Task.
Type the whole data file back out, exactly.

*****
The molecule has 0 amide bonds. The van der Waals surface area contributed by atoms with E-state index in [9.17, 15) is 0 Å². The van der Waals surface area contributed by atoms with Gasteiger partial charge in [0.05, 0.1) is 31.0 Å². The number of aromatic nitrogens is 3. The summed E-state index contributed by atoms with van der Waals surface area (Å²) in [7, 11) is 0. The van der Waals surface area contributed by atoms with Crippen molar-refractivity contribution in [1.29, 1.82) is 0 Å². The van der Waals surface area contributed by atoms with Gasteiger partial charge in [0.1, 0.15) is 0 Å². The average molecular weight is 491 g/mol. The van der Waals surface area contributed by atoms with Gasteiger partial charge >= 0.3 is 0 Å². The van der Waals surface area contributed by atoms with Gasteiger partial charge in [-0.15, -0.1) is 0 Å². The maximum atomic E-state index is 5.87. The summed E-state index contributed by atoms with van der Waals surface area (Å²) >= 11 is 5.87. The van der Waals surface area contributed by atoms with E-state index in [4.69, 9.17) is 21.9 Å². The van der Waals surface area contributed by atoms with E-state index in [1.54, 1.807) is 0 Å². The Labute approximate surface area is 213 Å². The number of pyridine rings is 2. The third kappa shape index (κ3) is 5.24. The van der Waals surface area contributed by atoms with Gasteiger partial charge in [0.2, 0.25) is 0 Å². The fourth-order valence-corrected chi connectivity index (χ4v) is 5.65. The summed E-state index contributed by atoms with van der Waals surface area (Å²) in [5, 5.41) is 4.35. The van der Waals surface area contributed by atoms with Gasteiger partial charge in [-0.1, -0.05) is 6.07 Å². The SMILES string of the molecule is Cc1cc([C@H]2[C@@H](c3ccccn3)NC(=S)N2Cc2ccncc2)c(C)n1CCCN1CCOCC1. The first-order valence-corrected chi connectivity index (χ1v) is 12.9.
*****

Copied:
The molecule has 0 amide bonds. The van der Waals surface area contributed by atoms with E-state index in [9.17, 15) is 0 Å². The van der Waals surface area contributed by atoms with Gasteiger partial charge in [0.05, 0.1) is 31.0 Å². The number of aromatic nitrogens is 3. The summed E-state index contributed by atoms with van der Waals surface area (Å²) in [7, 11) is 0. The van der Waals surface area contributed by atoms with Crippen molar-refractivity contribution in [1.29, 1.82) is 0 Å². The van der Waals surface area contributed by atoms with Gasteiger partial charge in [0.1, 0.15) is 0 Å². The average molecular weight is 491 g/mol. The van der Waals surface area contributed by atoms with Gasteiger partial charge >= 0.3 is 0 Å². The van der Waals surface area contributed by atoms with Gasteiger partial charge in [-0.15, -0.1) is 0 Å². The maximum atomic E-state index is 5.87. The summed E-state index contributed by atoms with van der Waals surface area (Å²) >= 11 is 5.87. The van der Waals surface area contributed by atoms with E-state index in [4.69, 9.17) is 21.9 Å². The van der Waals surface area contributed by atoms with E-state index in [1.54, 1.807) is 0 Å². The Labute approximate surface area is 213 Å². The number of pyridine rings is 2. The third kappa shape index (κ3) is 5.24. The van der Waals surface area contributed by atoms with Gasteiger partial charge in [0.2, 0.25) is 0 Å². The fourth-order valence-corrected chi connectivity index (χ4v) is 5.65. The summed E-state index contributed by atoms with van der Waals surface area (Å²) in [5, 5.41) is 4.35. The van der Waals surface area contributed by atoms with Gasteiger partial charge in [-0.1, -0.05) is 6.07 Å². The SMILES string of the molecule is Cc1cc([C@H]2[C@@H](c3ccccn3)NC(=S)N2Cc2ccncc2)c(C)n1CCCN1CCOCC1. The first-order valence-corrected chi connectivity index (χ1v) is 12.9.